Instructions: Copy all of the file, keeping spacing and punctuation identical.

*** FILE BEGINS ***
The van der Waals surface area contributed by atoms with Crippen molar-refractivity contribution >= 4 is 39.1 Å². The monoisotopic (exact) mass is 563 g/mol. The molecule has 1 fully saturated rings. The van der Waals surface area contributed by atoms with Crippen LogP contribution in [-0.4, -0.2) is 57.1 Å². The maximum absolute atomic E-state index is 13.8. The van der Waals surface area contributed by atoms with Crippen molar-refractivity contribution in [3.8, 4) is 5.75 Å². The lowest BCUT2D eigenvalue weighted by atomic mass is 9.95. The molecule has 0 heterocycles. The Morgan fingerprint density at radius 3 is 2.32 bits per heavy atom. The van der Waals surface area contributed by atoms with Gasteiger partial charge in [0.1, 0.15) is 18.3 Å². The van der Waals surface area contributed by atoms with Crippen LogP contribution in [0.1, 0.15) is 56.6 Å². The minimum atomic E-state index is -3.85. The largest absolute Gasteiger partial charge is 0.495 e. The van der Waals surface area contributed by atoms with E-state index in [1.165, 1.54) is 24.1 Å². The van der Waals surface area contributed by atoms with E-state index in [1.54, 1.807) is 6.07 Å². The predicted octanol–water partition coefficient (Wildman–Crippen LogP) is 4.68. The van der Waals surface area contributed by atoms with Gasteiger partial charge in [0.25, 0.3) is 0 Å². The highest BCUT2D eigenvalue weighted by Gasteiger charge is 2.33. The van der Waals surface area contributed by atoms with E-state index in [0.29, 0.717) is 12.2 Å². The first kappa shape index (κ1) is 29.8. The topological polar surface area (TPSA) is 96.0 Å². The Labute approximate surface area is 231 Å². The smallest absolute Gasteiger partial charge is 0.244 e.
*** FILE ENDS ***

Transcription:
The van der Waals surface area contributed by atoms with Crippen molar-refractivity contribution >= 4 is 39.1 Å². The monoisotopic (exact) mass is 563 g/mol. The molecule has 1 fully saturated rings. The van der Waals surface area contributed by atoms with Crippen LogP contribution in [-0.4, -0.2) is 57.1 Å². The maximum absolute atomic E-state index is 13.8. The van der Waals surface area contributed by atoms with Crippen molar-refractivity contribution in [3.8, 4) is 5.75 Å². The lowest BCUT2D eigenvalue weighted by atomic mass is 9.95. The molecule has 0 heterocycles. The Morgan fingerprint density at radius 3 is 2.32 bits per heavy atom. The van der Waals surface area contributed by atoms with Gasteiger partial charge in [0.1, 0.15) is 18.3 Å². The van der Waals surface area contributed by atoms with Crippen LogP contribution in [0.1, 0.15) is 56.6 Å². The minimum atomic E-state index is -3.85. The largest absolute Gasteiger partial charge is 0.495 e. The van der Waals surface area contributed by atoms with E-state index in [1.165, 1.54) is 24.1 Å². The van der Waals surface area contributed by atoms with E-state index in [1.54, 1.807) is 6.07 Å². The predicted octanol–water partition coefficient (Wildman–Crippen LogP) is 4.68. The van der Waals surface area contributed by atoms with Gasteiger partial charge in [0.25, 0.3) is 0 Å². The highest BCUT2D eigenvalue weighted by Gasteiger charge is 2.33. The van der Waals surface area contributed by atoms with E-state index in [0.29, 0.717) is 12.2 Å². The first kappa shape index (κ1) is 29.8. The topological polar surface area (TPSA) is 96.0 Å². The Labute approximate surface area is 231 Å². The smallest absolute Gasteiger partial charge is 0.244 e.